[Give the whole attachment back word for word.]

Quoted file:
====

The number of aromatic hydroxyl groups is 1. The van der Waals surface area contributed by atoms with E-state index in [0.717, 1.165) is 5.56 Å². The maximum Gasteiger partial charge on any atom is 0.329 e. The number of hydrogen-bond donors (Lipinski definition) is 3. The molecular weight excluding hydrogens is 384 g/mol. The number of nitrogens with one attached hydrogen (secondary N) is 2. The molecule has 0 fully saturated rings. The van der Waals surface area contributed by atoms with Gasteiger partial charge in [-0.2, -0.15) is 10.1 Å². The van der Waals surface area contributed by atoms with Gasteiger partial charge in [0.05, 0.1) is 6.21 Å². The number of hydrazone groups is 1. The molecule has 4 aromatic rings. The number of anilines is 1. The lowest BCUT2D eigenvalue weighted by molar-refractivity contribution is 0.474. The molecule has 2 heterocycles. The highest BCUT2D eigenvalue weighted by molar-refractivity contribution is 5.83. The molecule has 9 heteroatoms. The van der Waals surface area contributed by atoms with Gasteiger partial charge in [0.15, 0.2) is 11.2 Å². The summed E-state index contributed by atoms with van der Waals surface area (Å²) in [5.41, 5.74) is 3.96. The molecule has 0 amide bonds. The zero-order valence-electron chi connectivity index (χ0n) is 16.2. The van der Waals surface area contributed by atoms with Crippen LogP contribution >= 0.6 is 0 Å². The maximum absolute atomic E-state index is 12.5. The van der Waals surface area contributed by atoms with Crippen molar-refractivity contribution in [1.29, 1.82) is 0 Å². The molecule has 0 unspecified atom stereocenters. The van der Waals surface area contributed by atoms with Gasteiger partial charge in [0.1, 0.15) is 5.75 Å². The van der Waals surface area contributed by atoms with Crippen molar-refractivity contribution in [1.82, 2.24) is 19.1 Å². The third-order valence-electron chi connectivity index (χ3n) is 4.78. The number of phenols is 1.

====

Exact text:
The number of aromatic hydroxyl groups is 1. The van der Waals surface area contributed by atoms with E-state index in [0.717, 1.165) is 5.56 Å². The maximum Gasteiger partial charge on any atom is 0.329 e. The number of hydrogen-bond donors (Lipinski definition) is 3. The molecular weight excluding hydrogens is 384 g/mol. The number of nitrogens with one attached hydrogen (secondary N) is 2. The molecule has 0 fully saturated rings. The van der Waals surface area contributed by atoms with Gasteiger partial charge in [-0.2, -0.15) is 10.1 Å². The van der Waals surface area contributed by atoms with Gasteiger partial charge in [0.05, 0.1) is 6.21 Å². The number of hydrazone groups is 1. The molecule has 4 aromatic rings. The number of anilines is 1. The lowest BCUT2D eigenvalue weighted by molar-refractivity contribution is 0.474. The molecule has 2 heterocycles. The highest BCUT2D eigenvalue weighted by molar-refractivity contribution is 5.83. The molecule has 9 heteroatoms. The van der Waals surface area contributed by atoms with Gasteiger partial charge in [0.15, 0.2) is 11.2 Å². The summed E-state index contributed by atoms with van der Waals surface area (Å²) in [5.41, 5.74) is 3.96. The molecule has 0 amide bonds. The zero-order valence-electron chi connectivity index (χ0n) is 16.2. The van der Waals surface area contributed by atoms with Crippen LogP contribution >= 0.6 is 0 Å². The maximum absolute atomic E-state index is 12.5. The van der Waals surface area contributed by atoms with Crippen molar-refractivity contribution in [1.29, 1.82) is 0 Å². The molecule has 0 unspecified atom stereocenters. The van der Waals surface area contributed by atoms with Gasteiger partial charge in [0.1, 0.15) is 5.75 Å². The van der Waals surface area contributed by atoms with Crippen molar-refractivity contribution in [1.82, 2.24) is 19.1 Å². The third-order valence-electron chi connectivity index (χ3n) is 4.78. The number of phenols is 1.